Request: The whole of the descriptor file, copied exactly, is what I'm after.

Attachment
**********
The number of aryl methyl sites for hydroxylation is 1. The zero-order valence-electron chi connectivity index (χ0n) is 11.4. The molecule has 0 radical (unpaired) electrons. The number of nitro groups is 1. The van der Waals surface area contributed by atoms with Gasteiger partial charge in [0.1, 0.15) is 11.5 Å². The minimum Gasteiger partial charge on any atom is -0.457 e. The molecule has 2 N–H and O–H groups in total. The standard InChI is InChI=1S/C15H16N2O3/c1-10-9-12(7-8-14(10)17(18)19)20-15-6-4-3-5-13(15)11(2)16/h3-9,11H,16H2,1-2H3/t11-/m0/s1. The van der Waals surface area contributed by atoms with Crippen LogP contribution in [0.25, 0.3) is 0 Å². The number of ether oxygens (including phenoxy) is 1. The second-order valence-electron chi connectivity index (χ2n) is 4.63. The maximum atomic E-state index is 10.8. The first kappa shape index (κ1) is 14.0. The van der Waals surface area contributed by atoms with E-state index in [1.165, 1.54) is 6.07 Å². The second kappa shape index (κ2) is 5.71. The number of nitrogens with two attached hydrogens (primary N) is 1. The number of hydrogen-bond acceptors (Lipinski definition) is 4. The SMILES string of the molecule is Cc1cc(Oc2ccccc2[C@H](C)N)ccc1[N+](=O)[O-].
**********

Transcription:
The number of aryl methyl sites for hydroxylation is 1. The zero-order valence-electron chi connectivity index (χ0n) is 11.4. The molecule has 0 radical (unpaired) electrons. The number of nitro groups is 1. The van der Waals surface area contributed by atoms with Gasteiger partial charge in [0.1, 0.15) is 11.5 Å². The minimum Gasteiger partial charge on any atom is -0.457 e. The molecule has 2 N–H and O–H groups in total. The standard InChI is InChI=1S/C15H16N2O3/c1-10-9-12(7-8-14(10)17(18)19)20-15-6-4-3-5-13(15)11(2)16/h3-9,11H,16H2,1-2H3/t11-/m0/s1. The van der Waals surface area contributed by atoms with Crippen LogP contribution in [0.25, 0.3) is 0 Å². The number of ether oxygens (including phenoxy) is 1. The second-order valence-electron chi connectivity index (χ2n) is 4.63. The maximum atomic E-state index is 10.8. The first kappa shape index (κ1) is 14.0. The van der Waals surface area contributed by atoms with E-state index in [1.165, 1.54) is 6.07 Å². The second kappa shape index (κ2) is 5.71. The number of nitrogens with two attached hydrogens (primary N) is 1. The number of hydrogen-bond acceptors (Lipinski definition) is 4. The SMILES string of the molecule is Cc1cc(Oc2ccccc2[C@H](C)N)ccc1[N+](=O)[O-].